Educate me about burritos, please

Lunch.

And yes, I’ve done this.

In regard to why you would heat the tortilla before you assemble the burrito: the tortilla can be too rigid to really wrap around the filling without breaking when they are at room temperature. Heating the tortilla (not frying it) makes it temporarily more flexible to make the wrapping easier. This is less of a problem with good tortillas, but the shelf stable ones (like Mission brand) can be particularly inflexible.

Getting them apart can be difficult if they are cold as well. I’ll often throw the whole bag in the microwave for a minute, otherwise, pulling them apart can end up with some tears and delaminations.

A minute? While I sometimes have to be careful separating my low-carb tortillas, 10 or 15 seconds for two of them in the microwave oven is enough to ensure flexibility.

You can find uncooked tortillas in grocery stores, they will be in the refrigerated section of the store. If you can find them the best tortillas are made with lard.

Oh, and La Bamba, a regional chain, specifically says in their slogan that they have “burritos as big as your head.” (They’re not the mission-style burritos, though.)

There is or was a Mexican burrito place near me that served hot dog burritos. ETA: Looks like it’s closed. That place advertised itself as making Juarez style burritos, that were a lot sparser than the bigger-is-better burrito you get at most places. Just a flour tortilla wrapped around a filling – not even closed at either end. No lettuce, no tomato, no rice. Nice and simple and delicious. Place was rated 4.5 on Yelp before it closed.

Here’s an example of their Juarez-style burrito:

Rita’s Burritos in Chandler, Arizona, has a reminiscent style of burrito:

I grew up (until I was 15) in San Diego, so I was weened on San Diego-style burritos. The site above calls them ‘California burritos’ (not to be confused with Mission-style burritos). We never had fries in them, so I’m guessing that was a later development. San Diego style burritos are probably why I liked the Mach Meat burritos.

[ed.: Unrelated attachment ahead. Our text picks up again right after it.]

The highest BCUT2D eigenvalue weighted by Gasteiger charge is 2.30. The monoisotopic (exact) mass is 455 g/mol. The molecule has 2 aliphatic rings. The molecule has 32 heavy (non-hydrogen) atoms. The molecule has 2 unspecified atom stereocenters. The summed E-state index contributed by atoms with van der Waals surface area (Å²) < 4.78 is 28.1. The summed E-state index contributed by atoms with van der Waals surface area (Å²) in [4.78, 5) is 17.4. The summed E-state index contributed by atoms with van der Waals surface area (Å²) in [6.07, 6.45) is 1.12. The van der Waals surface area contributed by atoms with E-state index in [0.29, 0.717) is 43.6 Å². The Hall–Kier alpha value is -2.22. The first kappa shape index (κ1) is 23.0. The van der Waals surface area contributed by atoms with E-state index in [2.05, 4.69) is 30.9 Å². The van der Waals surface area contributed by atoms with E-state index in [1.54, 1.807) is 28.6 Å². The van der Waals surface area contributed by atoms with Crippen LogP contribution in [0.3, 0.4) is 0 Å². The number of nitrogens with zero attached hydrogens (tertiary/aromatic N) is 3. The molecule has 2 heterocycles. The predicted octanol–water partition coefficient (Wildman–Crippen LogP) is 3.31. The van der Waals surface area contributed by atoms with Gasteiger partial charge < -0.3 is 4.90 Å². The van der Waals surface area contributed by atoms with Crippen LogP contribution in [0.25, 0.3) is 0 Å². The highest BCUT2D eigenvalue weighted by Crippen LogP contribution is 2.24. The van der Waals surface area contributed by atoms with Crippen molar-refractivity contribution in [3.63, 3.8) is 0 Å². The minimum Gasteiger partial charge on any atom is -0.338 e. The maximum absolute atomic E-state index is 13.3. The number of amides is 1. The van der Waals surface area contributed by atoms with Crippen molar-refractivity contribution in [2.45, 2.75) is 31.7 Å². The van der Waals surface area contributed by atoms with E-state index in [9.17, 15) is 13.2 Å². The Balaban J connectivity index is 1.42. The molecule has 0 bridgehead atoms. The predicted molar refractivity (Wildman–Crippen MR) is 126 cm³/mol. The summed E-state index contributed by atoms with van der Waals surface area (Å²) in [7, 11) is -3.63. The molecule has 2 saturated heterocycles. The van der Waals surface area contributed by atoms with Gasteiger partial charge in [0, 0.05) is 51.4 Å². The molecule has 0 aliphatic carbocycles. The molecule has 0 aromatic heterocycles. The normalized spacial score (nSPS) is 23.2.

I was just coming in here to rep for California-style burritos. Between San Diego and the Mission District in San Francisco, California rules the burrito world.

^ QFT.

ETA: In my previous post, ‘Macho’ instead of ‘Mach’ Macho burritos are good. Mach burritos are poor quality and go through you at the speed of sound.

People stand outside the restroom marveling at the volume of your sonic booms?

Technically I don’t see why you can’t have a PBJ burrito. A burrito is filling wrapped in a tortilla a certain way…sort of.

What I really didn’t get is why they call it “little donkey.” If you make it bigger, does it become a burro? Extra large would be a burrote (burroto?)?

Since traveling was commonly done by donkey, the burrito was named after the travel companion. Gustavo Arellano, who wrote the book “Taco: USA: How Mexican Food Conquered America” and is an expert on the topic, believes this theory is the most plausible, since Sonora is the region of Mexico known for growing wheat, which is the main ingredient in flour tortillas.

Yo tambien. I usually heat the torts in a dry frying pan until they’re hot and puffy, and make the eggs with cream cheese. I sometimes season the bacon with chili spice.

At what point does an omelette become a full-fledged omel?

When I was in Merida and Progresso (Mexico), I do remember seeing burros at some places, but they weren’t particularly big or anything.

[Clouseau] “How Long Have You Been A Bellboy?”
[Bellboy] “Ahhh, Too Long, Monsieur!”
[Clouseau] “Keep Up This Good Work And Very Soon I Will See To It That You Become A Bell-MAN!”

I would also like to know how this has happened. Where did you grow up and where do you live? Have you had other Mexican food?

This is almost like hearing someone say they’ve never had a burger before.

Not new… at least not here in Texas. They’ve been a thing for at least 40 years that I can recall- first one I had was on a Boy Scout campout- scrambled eggs, sausage, cheese & Pace picante sauce on top.

They get more interesting from there; a lot of the ones aimed at immigrants have things like beans in them, or chorizo/other meats than sausage and/or bacon.

As far as I can suss out, burritos are a Northern Mexican dish that in the US Southwest (Mission style) seems to have turned into a large (12"+) flour tortilla with beans, rice, some kind of meat, and various other toppings- cheese, guacamole, sour cream, barbecue sauce, etc… are all common. So are variations on the beans- refried, black, and charro are common. Fold in the ends and roll it into a cylinder and serve it.

That’s essentially what Chipotle serves, and so does Freebirds World Burrito and many other chains around the region.

Not sure, but apparently, this one isn’t big enough

https://www.thelocal.fr/20190419/why-one-french-town-is-buying-15000-eggs/#:~:text=Every%20year%20on%20Easter%20Monday,most%20well%20recognised%20quirky%20ceremonies.

I’m always confused about the difference between burritos and enchiladas, so if I am at a Mexican restaurant, I always ask, because I prefer corn tortillas.

The last time I was in a Mexican restaurant, that particular restaurant used corn tortillas for both, unless you wanted shrimp, and then they used flour. But you could have flour for anything, if you wanted.

Typically burittos are with flour and enchiladas are with corn.

For the past year I’ve been following John Scalzi on Twitter. He’ll put anything in a flour tortilla and call it a burrito.

Enchiladas are literally en-chile-d. They are tortillas (usually corn, but can be flour) dipped in a chile sauce or covered and cooked in a chile sauce (or even the corn tortilla itself can be made with chiles in it, a la the San Luis Potosi enchilada.) An enchilada is typically eaten with a knife and fork and cooked like a casserole.